While a shadow England team face a test of their international credentials against Ireland at the Malahide Cricket Club in Dublin on Tuesday afternoon, plans for a fresh assault to regain their status as the world’s No 1 ranked Test side took shape yesterday with confirmation that next summer’s series against India will be played over five matches.
The England and Wales Cricket Board confirmed on Monday that all five Tests will be played in the space of just 42 days starting on 9 July, with a five-match one-day series and a Twenty20 international following straight afterwards. India, who are level on 116 ranking points with England in second place in the standings, were convincingly beaten 4-0 in 2011 before Alastair Cook’s side recorded England’s first victory on the subcontinent since 1984 earlier this year.
“This will be the first time England has hosted India in a five-Test series in more than 50 years and the length of the series reflects the iconic status which contests between these two great cricketing nations now enjoy,” said the ECB chief executive, David Collier. “We anticipate significant demand for tickets both for the Investec Test series, and for the One-Day International series, which will be the first encounter between these two countries in the 50-over format since India’s triumph in the final of the ICC Champions Trophy competition at Edgbaston earlier this year.”
Trent Bridge, Lord’s, The Kia Oval, the Ageas Bowl and Old Trafford will host the Tests, although the Southampton venue must pass a final facility inspection before being confirmed to host the third Test.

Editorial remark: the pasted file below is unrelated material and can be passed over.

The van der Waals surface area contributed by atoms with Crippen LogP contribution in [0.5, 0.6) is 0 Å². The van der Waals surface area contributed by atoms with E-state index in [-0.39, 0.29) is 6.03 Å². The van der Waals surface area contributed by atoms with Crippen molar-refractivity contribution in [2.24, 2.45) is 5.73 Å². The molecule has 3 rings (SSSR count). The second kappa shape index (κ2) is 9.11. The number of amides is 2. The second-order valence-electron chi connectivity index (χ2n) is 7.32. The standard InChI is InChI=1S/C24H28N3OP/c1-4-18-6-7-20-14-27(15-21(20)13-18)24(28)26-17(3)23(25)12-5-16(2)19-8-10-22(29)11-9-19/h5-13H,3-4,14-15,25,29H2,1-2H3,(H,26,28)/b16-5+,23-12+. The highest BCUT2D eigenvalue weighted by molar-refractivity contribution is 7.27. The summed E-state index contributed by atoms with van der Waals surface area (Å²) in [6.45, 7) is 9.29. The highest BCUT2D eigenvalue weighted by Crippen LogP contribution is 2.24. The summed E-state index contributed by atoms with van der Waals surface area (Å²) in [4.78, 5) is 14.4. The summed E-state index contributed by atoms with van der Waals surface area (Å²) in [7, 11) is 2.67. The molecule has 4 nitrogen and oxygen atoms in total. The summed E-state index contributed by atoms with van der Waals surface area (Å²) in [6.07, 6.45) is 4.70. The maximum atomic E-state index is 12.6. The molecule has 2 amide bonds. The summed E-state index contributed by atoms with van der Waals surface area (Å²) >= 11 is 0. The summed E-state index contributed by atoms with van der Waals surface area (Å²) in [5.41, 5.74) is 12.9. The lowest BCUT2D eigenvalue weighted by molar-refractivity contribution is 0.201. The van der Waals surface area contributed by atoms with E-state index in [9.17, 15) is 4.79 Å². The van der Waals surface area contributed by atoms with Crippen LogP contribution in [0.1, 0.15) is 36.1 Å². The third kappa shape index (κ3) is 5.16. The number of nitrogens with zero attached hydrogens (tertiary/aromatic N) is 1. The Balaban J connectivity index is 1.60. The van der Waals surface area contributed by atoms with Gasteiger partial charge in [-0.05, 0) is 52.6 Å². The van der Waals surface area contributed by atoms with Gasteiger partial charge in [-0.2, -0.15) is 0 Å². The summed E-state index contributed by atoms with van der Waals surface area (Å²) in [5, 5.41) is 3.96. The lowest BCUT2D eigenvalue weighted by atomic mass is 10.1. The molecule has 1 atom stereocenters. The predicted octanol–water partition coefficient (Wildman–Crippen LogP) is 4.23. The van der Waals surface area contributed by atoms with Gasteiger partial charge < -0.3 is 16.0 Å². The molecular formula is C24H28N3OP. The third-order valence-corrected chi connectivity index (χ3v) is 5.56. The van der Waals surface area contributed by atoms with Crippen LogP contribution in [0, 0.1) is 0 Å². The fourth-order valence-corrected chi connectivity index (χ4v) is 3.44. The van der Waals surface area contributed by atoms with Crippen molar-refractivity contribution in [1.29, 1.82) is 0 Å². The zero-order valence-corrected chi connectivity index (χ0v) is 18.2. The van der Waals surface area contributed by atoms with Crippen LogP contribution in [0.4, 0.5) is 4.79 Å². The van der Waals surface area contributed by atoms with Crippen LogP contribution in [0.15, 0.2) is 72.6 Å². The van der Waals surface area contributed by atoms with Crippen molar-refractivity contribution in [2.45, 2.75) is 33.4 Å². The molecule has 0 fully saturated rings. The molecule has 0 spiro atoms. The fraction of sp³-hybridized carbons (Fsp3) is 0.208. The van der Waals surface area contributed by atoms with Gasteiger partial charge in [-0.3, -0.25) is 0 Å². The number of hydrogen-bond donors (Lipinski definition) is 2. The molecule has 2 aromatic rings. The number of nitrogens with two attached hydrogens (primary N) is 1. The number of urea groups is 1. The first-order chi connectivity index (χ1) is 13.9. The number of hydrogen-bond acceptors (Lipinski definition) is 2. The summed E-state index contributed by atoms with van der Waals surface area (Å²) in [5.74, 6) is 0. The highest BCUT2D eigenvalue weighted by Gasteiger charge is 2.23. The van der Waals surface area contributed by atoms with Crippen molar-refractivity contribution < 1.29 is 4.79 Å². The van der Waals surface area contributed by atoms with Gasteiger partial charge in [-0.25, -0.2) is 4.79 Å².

Steven Finn is the only member of the England squad who travelled to Ireland yesterday who played any part in England’s Ashes victory this summer. The Hampshire opener Michael Carberry is expected to make his ODI debut for a side which will be led by Eoin Morgan, who learnt his trade at Malahide as a teenager, having previously played hurling. Morgan was compelled to defend England’s selection policy yesterday, with fellow Irishman Boyd Rankin also poised to make his debut, having made 16 appearances for Ireland. “Even when I was still playing for Ireland I was playing for the south of England Under-17s, Under-19s, the Middlesex Academy and, from there, the Lions,” said Morgan. “They have always been helpful to me. I know Boyd feels the same way.”
The match has been labelled as the biggest in Irish cricket history, certainly on home soil, and the public seem to have welcomed it. Ireland famously beat England at the 2011 World Cup in Bangalore and the 26-year-old captain insists there will be no complacency as England tune up for the five-match series against Australia which starts in Leeds on Friday.
“I think we have brought a strong side, a young and very talented side,” Morgan said. “Given opportunities, hopefully they will show they are world-beaters. It is very exciting for us to come across here and give these guys opportunities to go and flourish in a game like this. We will certainly not take Ireland for granted.”
Gary Ballance, James Taylor, Danny Briggs, Ben Stokes, Chris Jordan and Jamie Overton could all be handed their chances to press their claims for selection today.
The Ireland captain, William Porterfield, who plays his county cricket with Warwickshire, feels too much has been made of the visitors’ apparent lack of strength. “To be honest, I don’t really see where it comes from,” he said. “They have picked a squad to play ourselves and Australia and that is it as far as I am concerned. They are looking forward to [World Cup] 2015, that is the next big stage for everyone. If you look through their side, there are some pretty exciting young players in there.”